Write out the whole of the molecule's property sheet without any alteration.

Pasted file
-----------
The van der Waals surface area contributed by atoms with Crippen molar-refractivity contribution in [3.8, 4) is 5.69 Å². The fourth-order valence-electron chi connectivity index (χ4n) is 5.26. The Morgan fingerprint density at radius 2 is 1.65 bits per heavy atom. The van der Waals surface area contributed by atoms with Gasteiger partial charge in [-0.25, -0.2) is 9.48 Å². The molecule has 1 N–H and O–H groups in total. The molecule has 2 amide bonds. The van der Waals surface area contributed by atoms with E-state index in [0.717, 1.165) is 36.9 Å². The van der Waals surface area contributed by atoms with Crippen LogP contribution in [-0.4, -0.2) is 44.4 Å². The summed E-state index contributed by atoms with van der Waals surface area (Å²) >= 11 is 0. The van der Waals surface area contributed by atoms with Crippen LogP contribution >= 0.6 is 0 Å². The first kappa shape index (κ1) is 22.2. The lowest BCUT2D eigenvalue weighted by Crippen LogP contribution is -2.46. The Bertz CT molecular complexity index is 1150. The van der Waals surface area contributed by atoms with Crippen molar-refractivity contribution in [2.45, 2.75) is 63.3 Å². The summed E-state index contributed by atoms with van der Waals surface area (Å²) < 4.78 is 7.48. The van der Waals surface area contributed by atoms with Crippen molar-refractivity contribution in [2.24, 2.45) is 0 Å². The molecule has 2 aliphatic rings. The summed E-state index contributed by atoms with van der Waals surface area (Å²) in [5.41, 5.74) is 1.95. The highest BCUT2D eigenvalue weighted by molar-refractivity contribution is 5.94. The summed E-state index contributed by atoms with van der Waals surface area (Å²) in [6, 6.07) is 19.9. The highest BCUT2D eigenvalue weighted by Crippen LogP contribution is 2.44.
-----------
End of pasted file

The van der Waals surface area contributed by atoms with Crippen molar-refractivity contribution in [3.8, 4) is 5.69 Å². The fourth-order valence-electron chi connectivity index (χ4n) is 5.26. The Morgan fingerprint density at radius 2 is 1.65 bits per heavy atom. The van der Waals surface area contributed by atoms with Gasteiger partial charge in [-0.25, -0.2) is 9.48 Å². The molecule has 1 N–H and O–H groups in total. The molecule has 2 amide bonds. The van der Waals surface area contributed by atoms with E-state index in [0.717, 1.165) is 36.9 Å². The van der Waals surface area contributed by atoms with Crippen LogP contribution in [-0.4, -0.2) is 44.4 Å². The summed E-state index contributed by atoms with van der Waals surface area (Å²) >= 11 is 0. The van der Waals surface area contributed by atoms with Crippen LogP contribution >= 0.6 is 0 Å². The first kappa shape index (κ1) is 22.2. The lowest BCUT2D eigenvalue weighted by Crippen LogP contribution is -2.46. The Bertz CT molecular complexity index is 1150. The van der Waals surface area contributed by atoms with Crippen molar-refractivity contribution in [2.45, 2.75) is 63.3 Å². The summed E-state index contributed by atoms with van der Waals surface area (Å²) < 4.78 is 7.48. The van der Waals surface area contributed by atoms with Crippen molar-refractivity contribution in [2.24, 2.45) is 0 Å². The molecule has 2 aliphatic rings. The summed E-state index contributed by atoms with van der Waals surface area (Å²) in [5.41, 5.74) is 1.95. The highest BCUT2D eigenvalue weighted by molar-refractivity contribution is 5.94. The summed E-state index contributed by atoms with van der Waals surface area (Å²) in [6, 6.07) is 19.9. The highest BCUT2D eigenvalue weighted by Crippen LogP contribution is 2.44.